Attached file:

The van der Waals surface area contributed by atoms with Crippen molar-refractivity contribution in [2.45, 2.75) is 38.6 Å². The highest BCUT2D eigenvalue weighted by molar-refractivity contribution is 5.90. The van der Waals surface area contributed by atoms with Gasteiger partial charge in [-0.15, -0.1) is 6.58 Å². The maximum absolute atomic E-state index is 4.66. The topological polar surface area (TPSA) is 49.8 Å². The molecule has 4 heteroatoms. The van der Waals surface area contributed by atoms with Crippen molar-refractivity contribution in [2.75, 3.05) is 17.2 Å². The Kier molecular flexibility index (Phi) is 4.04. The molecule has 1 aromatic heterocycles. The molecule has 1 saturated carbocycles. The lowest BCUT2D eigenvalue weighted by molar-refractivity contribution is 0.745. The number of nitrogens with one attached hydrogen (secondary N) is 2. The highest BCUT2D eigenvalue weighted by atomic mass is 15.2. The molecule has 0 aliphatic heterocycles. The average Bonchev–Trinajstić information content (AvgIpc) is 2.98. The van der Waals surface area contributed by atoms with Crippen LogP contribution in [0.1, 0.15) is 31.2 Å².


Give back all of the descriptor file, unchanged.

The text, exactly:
The van der Waals surface area contributed by atoms with Crippen molar-refractivity contribution in [2.45, 2.75) is 38.6 Å². The highest BCUT2D eigenvalue weighted by molar-refractivity contribution is 5.90. The van der Waals surface area contributed by atoms with Gasteiger partial charge in [-0.15, -0.1) is 6.58 Å². The maximum absolute atomic E-state index is 4.66. The topological polar surface area (TPSA) is 49.8 Å². The molecule has 4 heteroatoms. The van der Waals surface area contributed by atoms with Crippen molar-refractivity contribution in [2.75, 3.05) is 17.2 Å². The Kier molecular flexibility index (Phi) is 4.04. The molecule has 1 aromatic heterocycles. The molecule has 1 saturated carbocycles. The lowest BCUT2D eigenvalue weighted by molar-refractivity contribution is 0.745. The number of nitrogens with one attached hydrogen (secondary N) is 2. The highest BCUT2D eigenvalue weighted by atomic mass is 15.2. The molecule has 0 aliphatic heterocycles. The average Bonchev–Trinajstić information content (AvgIpc) is 2.98. The van der Waals surface area contributed by atoms with Crippen LogP contribution in [0.1, 0.15) is 31.2 Å².